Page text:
WONG: And so when it comes to applying to college, black students are less likely to get into well-endowed colleges that can offer more scholarships and financial aid.

WOODS: One particular type of college that black students are more likely to go to are so-called for-profit colleges, like the one Aniya applied to. It could be a trade school for something like cosmetology, or it could be an online university offering bachelor’s degrees.

BAKER: For-profit institutions, which are usually the institutions with the fewest dollars to try to help students afford to attend, these institutions frequently serve black students and black women who are trying to find more economical stability in their life.

WOODS: Just listen to this commercial.


TYRA ANDRE: I had to juggle being a single mom and working full time. I just needed to fit in school where I could fit in.

My name is Tyra Andre and I am delighted to announce that I have just obtained my MBA at Capella University.


WOODS: For-profit colleges have come under a lot of criticism for their recruitment. Fifteen for-profit colleges were cited by the Government Accountability Office in 2010 for making misleading claims to potential applicants. And although Aniya’s college, Capella University, was not part of this sweep, Capella faced similar criticism. In April of this year, Capella University settled a class action lawsuit alleging the university lied about its graduation rate and how long it took him to graduate. Capella settled this through private mediation. We asked Capella to comment. They did not answer us. But at the time, Capella said in a statement that the lawsuit was without merit.

BAKER: Advertising that’s done exceptionally well helps entice black people, and black women in particular, to enroll in institutions that aren’t necessarily very affordable for them and aren’t necessarily profitable.

WONG: And once a student has chosen where to enroll — perhaps at a for-profit university — borrowing from family is generally more difficult for black students. Intergenerational wealth is much lower for black families.

WOODS: This wealth gap stems from the legacy of slavery and segregation. Also, the GI Bill after WWII – it gave veterans free education and cheap mortgages. But in some states, black veterans couldn’t get those benefits. And now, black families face higher incarceration rates and still face discrimination in the job market. Less family wealth means more student loans.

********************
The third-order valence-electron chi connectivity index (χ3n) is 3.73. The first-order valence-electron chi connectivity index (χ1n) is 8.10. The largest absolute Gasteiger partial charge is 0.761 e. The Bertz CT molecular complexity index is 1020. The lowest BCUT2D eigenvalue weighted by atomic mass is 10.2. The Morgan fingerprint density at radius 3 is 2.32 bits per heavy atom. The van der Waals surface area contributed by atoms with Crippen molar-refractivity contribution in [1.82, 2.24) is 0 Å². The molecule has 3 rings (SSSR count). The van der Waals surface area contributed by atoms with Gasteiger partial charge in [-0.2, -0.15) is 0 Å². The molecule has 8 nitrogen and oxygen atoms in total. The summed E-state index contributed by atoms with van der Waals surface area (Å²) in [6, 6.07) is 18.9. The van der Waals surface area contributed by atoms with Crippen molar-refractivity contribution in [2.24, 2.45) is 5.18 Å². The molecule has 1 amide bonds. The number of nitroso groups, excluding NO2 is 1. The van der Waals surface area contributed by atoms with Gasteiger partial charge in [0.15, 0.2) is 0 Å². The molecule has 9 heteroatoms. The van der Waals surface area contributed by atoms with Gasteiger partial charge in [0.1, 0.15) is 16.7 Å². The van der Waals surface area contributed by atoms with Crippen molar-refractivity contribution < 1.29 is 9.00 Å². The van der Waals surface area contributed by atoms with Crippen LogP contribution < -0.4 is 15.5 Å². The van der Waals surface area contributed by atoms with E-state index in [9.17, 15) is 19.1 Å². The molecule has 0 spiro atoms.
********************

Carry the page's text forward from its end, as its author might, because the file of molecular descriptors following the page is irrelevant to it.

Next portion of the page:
WONG: So it’s even before a black student gets into college. And once the student is there, the inequalities persist. So, an example – major selection. Your major matters for how much you are likely to earn and how easy it will be for you to pay off your debt. More lucrative majors like, say, engineering can be expensive or require a higher SAT score.

WOODS: And the cards are still stacked against black students even after they graduate.

BAKER: We have some really good research that shows black people with college degrees are still treated differently than white people with college degrees when it comes to the job market.

WOODS: And upon repaying your loan, depending on your circumstances, you may qualify for debt relief or restructuring. But that means expecting yes when you pick up the phone and ask. Dominique says black borrowers on average will be less likely to do so.

So you add up these constellations of factors before, during, and after college, and it becomes clear why black borrowers are more at risk of defaulting on their student loans.

WONG: As for Aniya, she’s in limbo right now. She wants to finish her master’s degree, but she’s not sure she will.

WOODS: What advice would you give yourself a few years ago?

MORINA: Don’t.

WOODS: Oh, wow.

MORINA: Don’t. I just wish I had done more research, more research, more research.

WONG: Dominique says this is where public policy should step up. The government should do more research on behalf of students. It should more closely monitor for-profit colleges and enforce the law so that anyone who enrolls in a college knows that it will meet basic standards.

WOODS: And on the larger issue of student debt, Dominique wants more effort to be put into designing policies that work for everyone.

BAKER: You kind of realize how politics is shaped for a specific type of student. And if you deviate in any way from that typical type of student, it becomes really difficult.


WOODS: This show was produced by Jamila Huxtable with engineering by Debbie Daughtry. It has been verified by Kathryn Yang. Viet Le is our main producer, and he also edited this episode. Kate Concannon is editing the show. And THE INDICATOR is an NPR production.

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Garland K. Long